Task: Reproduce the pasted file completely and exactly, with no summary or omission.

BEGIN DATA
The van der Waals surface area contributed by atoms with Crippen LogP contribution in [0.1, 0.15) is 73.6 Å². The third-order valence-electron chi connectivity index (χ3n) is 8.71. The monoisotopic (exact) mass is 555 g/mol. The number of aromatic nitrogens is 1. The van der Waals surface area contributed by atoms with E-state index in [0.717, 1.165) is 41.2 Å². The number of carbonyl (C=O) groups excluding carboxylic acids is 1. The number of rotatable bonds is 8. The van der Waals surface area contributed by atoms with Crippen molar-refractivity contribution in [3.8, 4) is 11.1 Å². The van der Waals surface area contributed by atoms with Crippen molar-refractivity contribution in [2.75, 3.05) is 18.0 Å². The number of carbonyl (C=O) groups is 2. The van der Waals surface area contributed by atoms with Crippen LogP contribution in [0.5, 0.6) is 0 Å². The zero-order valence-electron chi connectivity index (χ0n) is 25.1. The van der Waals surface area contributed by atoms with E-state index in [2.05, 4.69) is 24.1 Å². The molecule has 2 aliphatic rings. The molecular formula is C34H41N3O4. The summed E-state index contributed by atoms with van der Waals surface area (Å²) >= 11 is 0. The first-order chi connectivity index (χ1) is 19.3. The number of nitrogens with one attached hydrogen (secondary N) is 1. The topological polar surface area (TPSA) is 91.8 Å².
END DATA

The van der Waals surface area contributed by atoms with Crippen LogP contribution in [0.1, 0.15) is 73.6 Å². The third-order valence-electron chi connectivity index (χ3n) is 8.71. The monoisotopic (exact) mass is 555 g/mol. The number of aromatic nitrogens is 1. The van der Waals surface area contributed by atoms with E-state index in [0.717, 1.165) is 41.2 Å². The number of carbonyl (C=O) groups excluding carboxylic acids is 1. The number of rotatable bonds is 8. The van der Waals surface area contributed by atoms with Crippen molar-refractivity contribution in [3.8, 4) is 11.1 Å². The van der Waals surface area contributed by atoms with Crippen molar-refractivity contribution in [2.75, 3.05) is 18.0 Å². The number of carbonyl (C=O) groups is 2. The van der Waals surface area contributed by atoms with Crippen LogP contribution in [0.5, 0.6) is 0 Å². The zero-order valence-electron chi connectivity index (χ0n) is 25.1. The van der Waals surface area contributed by atoms with E-state index in [2.05, 4.69) is 24.1 Å². The molecule has 2 aliphatic rings. The molecular formula is C34H41N3O4. The summed E-state index contributed by atoms with van der Waals surface area (Å²) >= 11 is 0. The first-order chi connectivity index (χ1) is 19.3. The number of nitrogens with one attached hydrogen (secondary N) is 1. The topological polar surface area (TPSA) is 91.8 Å².